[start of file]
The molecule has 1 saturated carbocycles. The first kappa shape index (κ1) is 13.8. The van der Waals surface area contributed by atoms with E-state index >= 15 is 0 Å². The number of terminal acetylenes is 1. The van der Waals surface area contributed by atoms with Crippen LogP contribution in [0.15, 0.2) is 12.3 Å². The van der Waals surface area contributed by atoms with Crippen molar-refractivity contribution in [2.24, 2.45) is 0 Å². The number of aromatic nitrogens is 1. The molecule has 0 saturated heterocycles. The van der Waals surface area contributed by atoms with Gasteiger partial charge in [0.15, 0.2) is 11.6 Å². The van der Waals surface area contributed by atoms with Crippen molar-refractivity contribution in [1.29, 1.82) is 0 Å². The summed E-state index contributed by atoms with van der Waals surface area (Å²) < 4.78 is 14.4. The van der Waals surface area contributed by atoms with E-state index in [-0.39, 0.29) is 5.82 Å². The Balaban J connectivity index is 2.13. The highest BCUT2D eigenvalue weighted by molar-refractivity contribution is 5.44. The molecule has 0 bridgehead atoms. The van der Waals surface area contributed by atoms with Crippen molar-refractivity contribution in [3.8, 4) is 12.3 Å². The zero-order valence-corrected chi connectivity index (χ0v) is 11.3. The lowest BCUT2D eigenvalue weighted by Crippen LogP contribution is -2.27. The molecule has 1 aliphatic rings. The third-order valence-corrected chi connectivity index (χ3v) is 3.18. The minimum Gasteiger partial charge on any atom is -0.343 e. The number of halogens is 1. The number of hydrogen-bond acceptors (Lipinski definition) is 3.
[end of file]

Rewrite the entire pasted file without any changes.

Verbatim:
The molecule has 1 saturated carbocycles. The first kappa shape index (κ1) is 13.8. The van der Waals surface area contributed by atoms with E-state index >= 15 is 0 Å². The number of terminal acetylenes is 1. The van der Waals surface area contributed by atoms with Crippen LogP contribution in [0.15, 0.2) is 12.3 Å². The van der Waals surface area contributed by atoms with Crippen molar-refractivity contribution in [2.24, 2.45) is 0 Å². The number of aromatic nitrogens is 1. The molecule has 0 saturated heterocycles. The van der Waals surface area contributed by atoms with Gasteiger partial charge in [0.15, 0.2) is 11.6 Å². The van der Waals surface area contributed by atoms with Crippen molar-refractivity contribution in [1.29, 1.82) is 0 Å². The summed E-state index contributed by atoms with van der Waals surface area (Å²) < 4.78 is 14.4. The van der Waals surface area contributed by atoms with E-state index in [-0.39, 0.29) is 5.82 Å². The Balaban J connectivity index is 2.13. The highest BCUT2D eigenvalue weighted by molar-refractivity contribution is 5.44. The molecule has 0 bridgehead atoms. The van der Waals surface area contributed by atoms with Crippen molar-refractivity contribution in [3.8, 4) is 12.3 Å². The zero-order valence-corrected chi connectivity index (χ0v) is 11.3. The lowest BCUT2D eigenvalue weighted by Crippen LogP contribution is -2.27. The molecule has 1 aliphatic rings. The third-order valence-corrected chi connectivity index (χ3v) is 3.18. The minimum Gasteiger partial charge on any atom is -0.343 e. The number of halogens is 1. The number of hydrogen-bond acceptors (Lipinski definition) is 3.